benefactor, let no one move his bones,’ and without his name. The tablet is in the cloisters, and is reproduced in R. B. Johnson's ‘Christ's Hospital’ (p. 142).
St. Amand left his books, coins, and prints to the Bodleian Library, but those which it did not want were to go to Lincoln College. The books, a catalogue of which was drawn up by Alexander Cruden in September 1754, consisted ‘chiefly of the then modern editions of the classics and of the writings of modern Latin scholars;’ many of them had belonged to Arthur Charlett [q. v.] The manuscripts were mainly his notes on Theocritus, Horace, and other poets, and letters and papers relating to the Low Countries. Among them were numerous letters from Italian scholars on his projected Theocritus, and a letter from Jervas on the pictures to be seen at Rome (cf. Coxe, Catalogi Cod. MSS. Bibl. Bodl. Pars prima, 1853, coll. 889–908, and Madan, Western MSS. at the Bodleian Library, pp. 158–9). William Stukeley [q. v.] was one of the executors, and in May 1755 he brought the books to Oxford in twenty-seven cases; the coins and medals followed subsequently (Stukeley, Memoirs, i. 136, ii. 6, iii. 474).
The residue of the estate was bequeathed to Christ's Hospital, together with a miniature set in gold of his grandfather, John St. Amand. The picture was left inalienable, and, if this condition were not complied with, the whole estate was to revert to the university of Oxford. A court was annually held, called ‘The Picture Court,’ when the miniature was formally produced. There was a legend that this painting was a portrait of the Old Pretender.
[Notes and Queries, 6th ser. viii. 425; Gent. Mag. 1754 p. 435, 1801 ii. 599, 1802 i. 493, ii. 599; Trollope's Christ's Hospital, pp. 121–3; Johnson's Christ's Hospital, p. 270; Macray's Bodleian Library, 2nd ed. pp. 252–4.]
ST. ANDRÉ, NATHANAEL (1680–1776), anatomist, was a native of Switzerland, who is said to have been brought to England in the train of a Jewish family. He earned his living either by fencing or as a dancing-master, and he probably taught French and German, for he was proficient in both languages. He was soon placed with a surgeon of eminence, who made him an anatomist. There is no notice of his apprenticeship among the records of the Barber-Surgeons' Company, and it does not appear that he was ever made free of the company, so that it is probable that he was throughout life an unqualified practitioner, at first protected by court influence. St. André's knowledge of German led George I to appoint him anatomist to the royal household. The patent is dated May 1723, and he was then living in Northumberland Court, near Charing Cross, where he practised his profession, and held the post of local surgeon to the Westminster Hospital, then a dispensary. He published in 1723 a translation of Garengeot's treatise of chirurgical operations, and he was also engaged in delivering public lectures upon anatomy.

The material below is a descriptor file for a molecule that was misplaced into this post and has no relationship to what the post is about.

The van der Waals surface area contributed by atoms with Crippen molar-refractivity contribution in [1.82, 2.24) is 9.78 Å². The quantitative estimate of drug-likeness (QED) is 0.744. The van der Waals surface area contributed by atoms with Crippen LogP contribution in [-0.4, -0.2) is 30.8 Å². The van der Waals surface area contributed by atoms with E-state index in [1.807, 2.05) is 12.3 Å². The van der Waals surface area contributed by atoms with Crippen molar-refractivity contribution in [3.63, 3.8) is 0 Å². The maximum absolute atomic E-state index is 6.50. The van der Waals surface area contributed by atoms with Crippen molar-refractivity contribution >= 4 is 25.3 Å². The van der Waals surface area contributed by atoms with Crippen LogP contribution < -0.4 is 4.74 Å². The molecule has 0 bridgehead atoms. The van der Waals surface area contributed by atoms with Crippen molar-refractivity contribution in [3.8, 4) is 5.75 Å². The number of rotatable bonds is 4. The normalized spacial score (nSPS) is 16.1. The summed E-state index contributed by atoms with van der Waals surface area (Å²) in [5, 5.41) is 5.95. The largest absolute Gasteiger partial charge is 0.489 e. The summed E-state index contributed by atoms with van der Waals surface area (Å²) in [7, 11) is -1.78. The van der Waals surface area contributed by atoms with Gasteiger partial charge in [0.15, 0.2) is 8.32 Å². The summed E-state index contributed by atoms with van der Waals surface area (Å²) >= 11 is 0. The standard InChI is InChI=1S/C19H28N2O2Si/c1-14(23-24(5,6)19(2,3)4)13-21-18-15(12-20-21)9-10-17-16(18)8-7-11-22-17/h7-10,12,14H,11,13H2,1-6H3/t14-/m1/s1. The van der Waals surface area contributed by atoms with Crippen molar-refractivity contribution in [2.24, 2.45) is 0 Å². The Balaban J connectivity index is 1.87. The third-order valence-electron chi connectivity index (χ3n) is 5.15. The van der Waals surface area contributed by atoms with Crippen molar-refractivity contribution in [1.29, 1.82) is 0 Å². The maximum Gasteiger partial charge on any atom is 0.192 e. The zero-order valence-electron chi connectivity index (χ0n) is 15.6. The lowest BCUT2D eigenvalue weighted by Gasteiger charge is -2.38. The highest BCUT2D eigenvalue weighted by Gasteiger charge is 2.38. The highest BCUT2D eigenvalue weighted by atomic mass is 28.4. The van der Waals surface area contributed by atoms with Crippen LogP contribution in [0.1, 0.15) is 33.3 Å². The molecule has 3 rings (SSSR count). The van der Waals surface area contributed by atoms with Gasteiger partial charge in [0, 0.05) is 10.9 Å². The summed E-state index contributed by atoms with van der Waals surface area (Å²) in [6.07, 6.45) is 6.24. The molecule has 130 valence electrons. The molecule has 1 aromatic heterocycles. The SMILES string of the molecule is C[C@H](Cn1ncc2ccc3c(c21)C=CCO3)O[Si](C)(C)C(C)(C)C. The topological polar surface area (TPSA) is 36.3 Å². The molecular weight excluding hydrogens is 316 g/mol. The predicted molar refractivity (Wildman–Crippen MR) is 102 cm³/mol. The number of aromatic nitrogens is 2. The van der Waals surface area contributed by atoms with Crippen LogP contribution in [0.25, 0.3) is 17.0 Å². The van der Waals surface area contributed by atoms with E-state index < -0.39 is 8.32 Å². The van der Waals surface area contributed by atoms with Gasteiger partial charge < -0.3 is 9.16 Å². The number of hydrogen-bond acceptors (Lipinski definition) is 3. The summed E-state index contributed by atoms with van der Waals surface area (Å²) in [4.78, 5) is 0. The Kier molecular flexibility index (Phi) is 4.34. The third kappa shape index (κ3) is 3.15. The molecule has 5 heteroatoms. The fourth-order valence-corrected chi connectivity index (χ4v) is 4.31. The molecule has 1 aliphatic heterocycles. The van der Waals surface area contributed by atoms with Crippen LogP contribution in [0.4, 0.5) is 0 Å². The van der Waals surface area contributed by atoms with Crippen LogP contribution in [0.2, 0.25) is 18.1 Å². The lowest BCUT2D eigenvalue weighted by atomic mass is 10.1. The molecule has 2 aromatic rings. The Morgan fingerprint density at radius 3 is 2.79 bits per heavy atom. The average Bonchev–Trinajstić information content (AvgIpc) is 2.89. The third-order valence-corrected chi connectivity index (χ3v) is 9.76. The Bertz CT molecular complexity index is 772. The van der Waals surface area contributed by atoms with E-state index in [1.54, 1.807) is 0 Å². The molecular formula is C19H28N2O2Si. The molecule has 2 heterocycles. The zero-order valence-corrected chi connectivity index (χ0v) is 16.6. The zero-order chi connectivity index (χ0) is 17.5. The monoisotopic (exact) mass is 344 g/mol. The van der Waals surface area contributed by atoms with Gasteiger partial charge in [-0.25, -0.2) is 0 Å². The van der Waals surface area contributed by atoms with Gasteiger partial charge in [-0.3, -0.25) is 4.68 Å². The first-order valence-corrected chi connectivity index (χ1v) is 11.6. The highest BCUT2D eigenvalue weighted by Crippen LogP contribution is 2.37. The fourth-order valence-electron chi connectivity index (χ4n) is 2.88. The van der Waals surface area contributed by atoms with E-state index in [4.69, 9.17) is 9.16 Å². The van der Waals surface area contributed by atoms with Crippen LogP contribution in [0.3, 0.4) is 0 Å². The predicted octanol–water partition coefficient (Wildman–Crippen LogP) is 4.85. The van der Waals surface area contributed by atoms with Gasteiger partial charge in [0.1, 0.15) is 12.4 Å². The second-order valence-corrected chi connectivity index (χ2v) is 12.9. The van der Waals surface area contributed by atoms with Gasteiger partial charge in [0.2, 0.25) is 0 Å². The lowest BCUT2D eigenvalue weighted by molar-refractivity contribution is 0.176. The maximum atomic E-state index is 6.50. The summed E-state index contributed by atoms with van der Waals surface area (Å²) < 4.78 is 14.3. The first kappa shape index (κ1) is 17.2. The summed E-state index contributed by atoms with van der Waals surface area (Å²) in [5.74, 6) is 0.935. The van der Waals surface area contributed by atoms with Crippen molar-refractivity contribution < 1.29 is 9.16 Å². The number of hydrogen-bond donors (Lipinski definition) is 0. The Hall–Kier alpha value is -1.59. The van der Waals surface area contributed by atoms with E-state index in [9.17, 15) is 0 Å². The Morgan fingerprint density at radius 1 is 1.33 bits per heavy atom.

Unfortunately for himself, St. André became, in 1726, involved in the imposture of Mary Tofts [q. v.] of Godalming, who professed to be delivered of rabbits. In consequence of the determination shown by Queen Caroline to have the matter thoroughly investigated, Howard the apothecary, who attended Mary Tofts, summoned St. André to see her, and he, taking with him Samuel Molyneux [q. v.], secretary to the Prince of Wales (afterwards George II), reached Godalming on 15 Nov. 1726. St. André was deceived, and believed the truth of the woman's story in all its impossible details. He published a full account of the case, and appended to it a note that ‘the account of the Delivery of the eighteenth Rabbet shall be published by way of Appendix to this Account.’ The king then sent his surgeon, Cyriacus Ahlers, to report upon the case, and the woman was brought to London and lodged at the Bagnio in Leicester Square. The fraud was then exposed by Dr. Douglas and Sir Richard Manningham, M.D., who eventually succeeded in obtaining a confession.
St. André only once presented himself at court after this exposure, and, although he retained his position of anatomist to the king until his death, he never drew the salary. Molyneux was seized with a fit in the House of Commons, and died on 13 April 1728. St. André had been on terms of intimacy with him, and had treated him professionally. Molyneux's wife, Lady Elizabeth, second daughter of Algernon Capel, earl of Essex, left the house with St. André on the night of her husband's death, and was married to him on 17 May 1730 at Heston, near Hounslow in Middlesex. This proceeding caused a second scandal, for it was vehemently suspected that St. André had hastened the death of his friend by poison. There is no reason to believe that Molyneux died from other than natural causes. Nevertheless, St. André and his wife, who was dismissed from her attendance upon Queen Caroline in consequence of her marriage, found it necessary to retire into the country. They moved to Southampton about 1750, and lived